- New York’s American Museum of Natural History offers the Explorer App (one of their nine apps), which asks visitors to select their interests and then recommends the most appropriate path to take through the museum. This app includes various other functions, including augmented reality experiences, social media sharing and the ability to buy tickets without standing in line.
- The Metropolitan Museum of Art has exceeded expectations for customer experience by offering an app that the NY Times calls “beautifully designed” and “a rich, accessible experience on its own, primarily because of original content and a pleasingly cheeky tone.” This app proves that a well-executed digital tool can extend and add to a brand’s reputation. The Met spent one full year developing its app, according to the museum’s Chief Digital Officer, Sree Sreenivasan, “to be simple, useful and delightful.”
Once visitors decide what to see, the next big challenge is to find it, which can be particularly tricky in the crowded acreage that make up some of the world’s most important museums. Museums are using mobile and Bluetooth beacon technology to help visitors find their way in between exhibits (wayfinding), recommending where to go next depending on visitor preference and even unlocking special content depending on the user’s location.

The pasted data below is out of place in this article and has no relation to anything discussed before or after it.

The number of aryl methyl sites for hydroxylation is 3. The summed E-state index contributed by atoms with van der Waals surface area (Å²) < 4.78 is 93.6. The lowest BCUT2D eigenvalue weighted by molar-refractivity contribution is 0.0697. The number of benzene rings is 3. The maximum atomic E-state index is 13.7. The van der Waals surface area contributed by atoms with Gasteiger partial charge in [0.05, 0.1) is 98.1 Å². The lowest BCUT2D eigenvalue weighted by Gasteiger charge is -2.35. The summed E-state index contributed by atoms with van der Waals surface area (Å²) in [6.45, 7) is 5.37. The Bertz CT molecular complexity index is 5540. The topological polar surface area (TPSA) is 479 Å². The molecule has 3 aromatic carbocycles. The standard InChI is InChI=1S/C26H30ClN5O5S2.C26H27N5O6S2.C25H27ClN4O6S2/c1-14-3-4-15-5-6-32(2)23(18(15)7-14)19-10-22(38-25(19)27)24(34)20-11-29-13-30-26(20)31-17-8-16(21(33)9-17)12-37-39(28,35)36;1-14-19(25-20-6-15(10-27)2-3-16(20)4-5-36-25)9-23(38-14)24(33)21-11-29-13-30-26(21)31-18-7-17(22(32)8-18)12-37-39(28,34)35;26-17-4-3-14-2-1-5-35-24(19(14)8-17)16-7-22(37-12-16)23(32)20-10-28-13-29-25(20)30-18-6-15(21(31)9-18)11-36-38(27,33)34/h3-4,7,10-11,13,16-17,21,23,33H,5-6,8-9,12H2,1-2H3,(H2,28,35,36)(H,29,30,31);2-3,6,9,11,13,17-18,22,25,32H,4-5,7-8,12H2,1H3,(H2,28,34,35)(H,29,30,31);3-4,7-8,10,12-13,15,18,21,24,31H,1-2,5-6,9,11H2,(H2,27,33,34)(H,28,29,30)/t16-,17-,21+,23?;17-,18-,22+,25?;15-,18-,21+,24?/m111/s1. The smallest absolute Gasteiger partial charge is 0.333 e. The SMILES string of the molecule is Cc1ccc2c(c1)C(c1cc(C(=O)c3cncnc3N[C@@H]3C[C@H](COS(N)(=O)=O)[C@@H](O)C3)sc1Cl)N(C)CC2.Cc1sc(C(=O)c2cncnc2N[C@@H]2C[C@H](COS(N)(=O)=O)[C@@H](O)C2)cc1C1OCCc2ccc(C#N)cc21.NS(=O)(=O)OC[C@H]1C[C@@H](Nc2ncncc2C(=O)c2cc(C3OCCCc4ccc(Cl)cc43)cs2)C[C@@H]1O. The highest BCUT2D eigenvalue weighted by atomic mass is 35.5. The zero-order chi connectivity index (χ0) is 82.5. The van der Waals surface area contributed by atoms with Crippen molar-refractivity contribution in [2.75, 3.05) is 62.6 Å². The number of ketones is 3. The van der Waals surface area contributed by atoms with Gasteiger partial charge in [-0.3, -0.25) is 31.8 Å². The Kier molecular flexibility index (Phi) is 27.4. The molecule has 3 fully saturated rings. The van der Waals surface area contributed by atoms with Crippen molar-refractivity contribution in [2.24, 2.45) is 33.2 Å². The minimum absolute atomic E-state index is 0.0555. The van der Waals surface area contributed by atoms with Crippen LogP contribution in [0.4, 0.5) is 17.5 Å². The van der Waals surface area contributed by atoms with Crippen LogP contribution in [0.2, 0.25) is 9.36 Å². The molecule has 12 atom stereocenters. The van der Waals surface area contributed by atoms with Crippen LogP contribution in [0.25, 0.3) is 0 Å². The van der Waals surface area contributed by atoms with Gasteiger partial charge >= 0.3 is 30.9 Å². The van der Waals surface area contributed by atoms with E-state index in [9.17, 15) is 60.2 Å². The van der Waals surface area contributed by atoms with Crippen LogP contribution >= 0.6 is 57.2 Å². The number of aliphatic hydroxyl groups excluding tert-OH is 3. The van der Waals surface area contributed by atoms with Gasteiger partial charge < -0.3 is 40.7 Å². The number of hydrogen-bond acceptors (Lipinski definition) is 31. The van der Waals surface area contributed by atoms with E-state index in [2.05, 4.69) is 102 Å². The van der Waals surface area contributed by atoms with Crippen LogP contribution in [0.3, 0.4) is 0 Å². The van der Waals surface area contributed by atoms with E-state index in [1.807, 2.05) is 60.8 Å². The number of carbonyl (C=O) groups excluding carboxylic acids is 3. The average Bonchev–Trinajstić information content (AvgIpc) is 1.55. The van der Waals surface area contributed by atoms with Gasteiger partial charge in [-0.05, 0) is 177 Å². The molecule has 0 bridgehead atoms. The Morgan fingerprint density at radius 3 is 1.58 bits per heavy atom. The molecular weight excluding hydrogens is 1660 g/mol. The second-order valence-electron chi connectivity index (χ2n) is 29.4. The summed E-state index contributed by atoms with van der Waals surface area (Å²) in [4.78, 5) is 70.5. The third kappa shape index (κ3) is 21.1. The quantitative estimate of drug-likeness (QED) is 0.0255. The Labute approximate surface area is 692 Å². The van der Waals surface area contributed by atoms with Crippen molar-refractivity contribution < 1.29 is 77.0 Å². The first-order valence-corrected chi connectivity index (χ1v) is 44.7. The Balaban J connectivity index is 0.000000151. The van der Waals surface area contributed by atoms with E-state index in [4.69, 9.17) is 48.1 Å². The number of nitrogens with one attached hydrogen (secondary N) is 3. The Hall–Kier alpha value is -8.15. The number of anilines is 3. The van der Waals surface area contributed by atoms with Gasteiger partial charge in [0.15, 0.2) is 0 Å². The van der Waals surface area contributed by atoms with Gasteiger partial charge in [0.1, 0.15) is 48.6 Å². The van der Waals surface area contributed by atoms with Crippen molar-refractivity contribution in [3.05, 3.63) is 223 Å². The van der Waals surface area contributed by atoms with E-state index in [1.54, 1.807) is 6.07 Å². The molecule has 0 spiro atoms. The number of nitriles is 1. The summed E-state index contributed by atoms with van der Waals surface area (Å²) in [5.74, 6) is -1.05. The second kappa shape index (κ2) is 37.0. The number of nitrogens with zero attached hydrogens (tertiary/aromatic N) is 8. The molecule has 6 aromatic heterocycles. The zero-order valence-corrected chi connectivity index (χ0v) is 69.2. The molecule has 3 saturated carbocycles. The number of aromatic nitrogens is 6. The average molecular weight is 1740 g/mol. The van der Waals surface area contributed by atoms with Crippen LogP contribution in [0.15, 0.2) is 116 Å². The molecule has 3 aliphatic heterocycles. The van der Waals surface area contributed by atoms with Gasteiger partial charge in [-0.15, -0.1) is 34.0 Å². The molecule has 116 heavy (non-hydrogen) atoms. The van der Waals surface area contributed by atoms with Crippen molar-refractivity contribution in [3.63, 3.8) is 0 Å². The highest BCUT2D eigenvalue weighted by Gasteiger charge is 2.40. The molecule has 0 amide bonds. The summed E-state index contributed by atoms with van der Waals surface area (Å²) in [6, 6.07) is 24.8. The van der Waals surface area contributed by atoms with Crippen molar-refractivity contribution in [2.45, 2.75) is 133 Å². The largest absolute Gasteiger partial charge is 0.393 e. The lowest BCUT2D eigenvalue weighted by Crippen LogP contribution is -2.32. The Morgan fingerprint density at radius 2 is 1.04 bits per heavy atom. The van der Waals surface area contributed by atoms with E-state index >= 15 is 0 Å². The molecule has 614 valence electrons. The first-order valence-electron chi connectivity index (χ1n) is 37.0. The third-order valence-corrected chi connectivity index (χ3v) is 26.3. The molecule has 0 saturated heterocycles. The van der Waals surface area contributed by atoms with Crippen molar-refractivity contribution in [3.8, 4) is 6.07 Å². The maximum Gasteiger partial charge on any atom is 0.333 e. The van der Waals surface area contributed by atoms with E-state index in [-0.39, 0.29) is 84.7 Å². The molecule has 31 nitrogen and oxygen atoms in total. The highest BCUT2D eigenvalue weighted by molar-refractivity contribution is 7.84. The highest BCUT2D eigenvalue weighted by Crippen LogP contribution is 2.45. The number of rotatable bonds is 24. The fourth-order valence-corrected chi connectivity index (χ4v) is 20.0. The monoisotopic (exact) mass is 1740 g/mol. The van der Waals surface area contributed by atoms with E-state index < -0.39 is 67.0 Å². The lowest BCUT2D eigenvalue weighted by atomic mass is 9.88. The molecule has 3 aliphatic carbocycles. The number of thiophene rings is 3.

- The Brooklyn Museum in NYC has rolled out an interactive app entitled “Ask.” This enables users to send their questions to a team of historians and curators, who answer in real time, providing background as well as recommendations for what to see next. The app relies on beacon technology that tells where in the museum the visitor is when they’re asking their question.
- The National Slate Museum in Wales was the first national museum anywhere in the world to use iBeacon technology to provide interactive maps as well as curated multimedia content and activities.
- The Philips Museum uses the location technology in the architecture of its interactive family game, Mission Eureka.